We all get stressed. I mean come on. We just graduated from college, which was hopefully a rockin’ time, and now we’re catapulted into corporate America, expected to suddenly know how to blaze our own trail after having walked on a nearly-straight path ever since we first stepped foot in a classroom. How does that even make sense? Decisions that used to be made for us now have to be made by us, and we could literally turn in any direction to start our career. The problem with all this freedom is that it feels like there’s no one there to catch us before we crash and burn. Just talking about this great wide-open future is starting to make me anxious.
It can be said that I’m an anxious person. I guess it’s fair to say that I get anxious about a lot of things. There’s the obvious ones: where to get a job, how to pay rent, how to pay back student loans, etc. However, I also get super anxious about small stuff, such as: where am I going to park my car if we drive to the restaurant? What will work be like tomorrow if I don’t get enough sleep tonight? But the big one is: what if I go into work on Monday morning, or go into a new job (whenever I find one), and can’t do the work they give me? In other words, what if I’m inadequate? I think this is a real question that all but the absolute most self-confident twenty-somethings have to face at some point after college graduation. All our lives, we’ve lived in bubbles, and we’ve been able to carve out our own niches in these respective bubbles. Maybe in your small-town high school you were good at sports. Or maybe everyone knew you as the quiet one, the funny one, the smart one. Maybe some of those labels stuck once you got to college, and maybe you developed new ones as well. Our lives have been sectioned off for us up until now, with clearly defined roles in clearly defined environments.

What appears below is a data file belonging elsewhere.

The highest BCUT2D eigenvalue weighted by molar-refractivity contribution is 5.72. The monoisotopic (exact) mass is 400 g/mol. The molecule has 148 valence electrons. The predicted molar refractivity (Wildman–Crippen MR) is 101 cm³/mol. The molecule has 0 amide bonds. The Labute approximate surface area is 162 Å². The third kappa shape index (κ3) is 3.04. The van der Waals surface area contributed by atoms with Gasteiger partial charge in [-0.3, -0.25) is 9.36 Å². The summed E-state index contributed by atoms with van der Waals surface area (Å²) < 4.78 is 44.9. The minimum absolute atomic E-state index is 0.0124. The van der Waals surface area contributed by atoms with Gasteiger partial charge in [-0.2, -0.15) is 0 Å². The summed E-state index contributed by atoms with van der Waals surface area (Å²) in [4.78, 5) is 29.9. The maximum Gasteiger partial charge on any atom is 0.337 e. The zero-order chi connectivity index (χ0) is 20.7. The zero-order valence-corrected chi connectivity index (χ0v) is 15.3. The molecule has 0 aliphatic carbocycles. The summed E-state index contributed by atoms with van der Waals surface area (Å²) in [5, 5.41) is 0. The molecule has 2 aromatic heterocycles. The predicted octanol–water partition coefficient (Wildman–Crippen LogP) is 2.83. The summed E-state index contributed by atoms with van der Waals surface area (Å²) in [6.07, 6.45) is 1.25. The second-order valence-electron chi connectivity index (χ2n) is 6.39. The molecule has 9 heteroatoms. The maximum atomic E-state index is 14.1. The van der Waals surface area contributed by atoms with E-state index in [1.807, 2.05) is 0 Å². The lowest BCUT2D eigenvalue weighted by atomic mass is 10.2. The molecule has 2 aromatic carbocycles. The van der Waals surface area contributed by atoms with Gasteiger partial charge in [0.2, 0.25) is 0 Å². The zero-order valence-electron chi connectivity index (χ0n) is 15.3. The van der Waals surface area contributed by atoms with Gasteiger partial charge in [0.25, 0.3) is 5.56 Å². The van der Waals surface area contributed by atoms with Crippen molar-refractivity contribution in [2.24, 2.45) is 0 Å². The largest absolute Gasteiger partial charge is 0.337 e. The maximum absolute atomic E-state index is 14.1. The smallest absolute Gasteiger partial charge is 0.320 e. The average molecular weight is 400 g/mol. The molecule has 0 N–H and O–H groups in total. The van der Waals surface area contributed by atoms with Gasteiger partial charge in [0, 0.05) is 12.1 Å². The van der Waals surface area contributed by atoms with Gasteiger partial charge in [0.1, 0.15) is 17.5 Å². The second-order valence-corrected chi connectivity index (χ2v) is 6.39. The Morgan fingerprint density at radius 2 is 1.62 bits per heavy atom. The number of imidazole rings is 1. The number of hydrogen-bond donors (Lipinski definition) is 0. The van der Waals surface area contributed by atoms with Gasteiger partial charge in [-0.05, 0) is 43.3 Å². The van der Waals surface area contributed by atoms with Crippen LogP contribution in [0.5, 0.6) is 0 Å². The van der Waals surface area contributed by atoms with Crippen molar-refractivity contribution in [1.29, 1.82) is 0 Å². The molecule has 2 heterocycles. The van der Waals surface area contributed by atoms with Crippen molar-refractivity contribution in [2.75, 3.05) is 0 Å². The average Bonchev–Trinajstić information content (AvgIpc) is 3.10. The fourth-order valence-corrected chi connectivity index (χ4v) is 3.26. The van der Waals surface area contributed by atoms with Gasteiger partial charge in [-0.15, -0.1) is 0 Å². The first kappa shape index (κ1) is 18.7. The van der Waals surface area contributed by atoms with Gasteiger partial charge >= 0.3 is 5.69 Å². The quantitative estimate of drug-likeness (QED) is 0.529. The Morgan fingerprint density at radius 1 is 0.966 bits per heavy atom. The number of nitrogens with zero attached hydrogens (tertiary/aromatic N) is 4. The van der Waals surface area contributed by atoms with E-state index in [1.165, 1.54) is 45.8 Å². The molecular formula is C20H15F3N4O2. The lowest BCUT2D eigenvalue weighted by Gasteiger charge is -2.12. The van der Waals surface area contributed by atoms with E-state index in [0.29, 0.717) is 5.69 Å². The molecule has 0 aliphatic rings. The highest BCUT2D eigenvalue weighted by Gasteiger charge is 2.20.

But now, everything has been torn open. No longer are you that crazy guy everyone wants at their party every weekend; now you’re just Bill from the cube by the water-cooler who has yet to showcase his talents. Now I’m just Jack from Marketing who does decent work but hasn’t exactly WOW’d anyone yet. So what if they give me a project and I’m not up to snuff? Or what if everyone in the office gets lunch on days when I’m not in and casually talks about how I haven’t lived up to their expectations?
Being in your twenties is all about learning how to find your confidence. It’s all about waiting patiently for those opportunities when you can prove yourself so that you can be ready when it’s your time to shine. All I can do is sit quietly in my cubicle, waiting for my boss to give me a writing assignment that I can knock out of the park, or wait for that interviewer who is going to take a chance on a guy with minimal real world work experience so that I can show them what’s what in an interview. Am I anxious/worried that I may never get that chance? Sure. But that doesn’t mean it won’t come. Sooner or later, everyone gets presented with an opportunity that fits their skills, if they’re diligent enough. It’s like driving to a restaurant; just because I’m worried I might not get a parking spot, doesn’t mean that one won’t be there. It’s just about being willing to wait for it.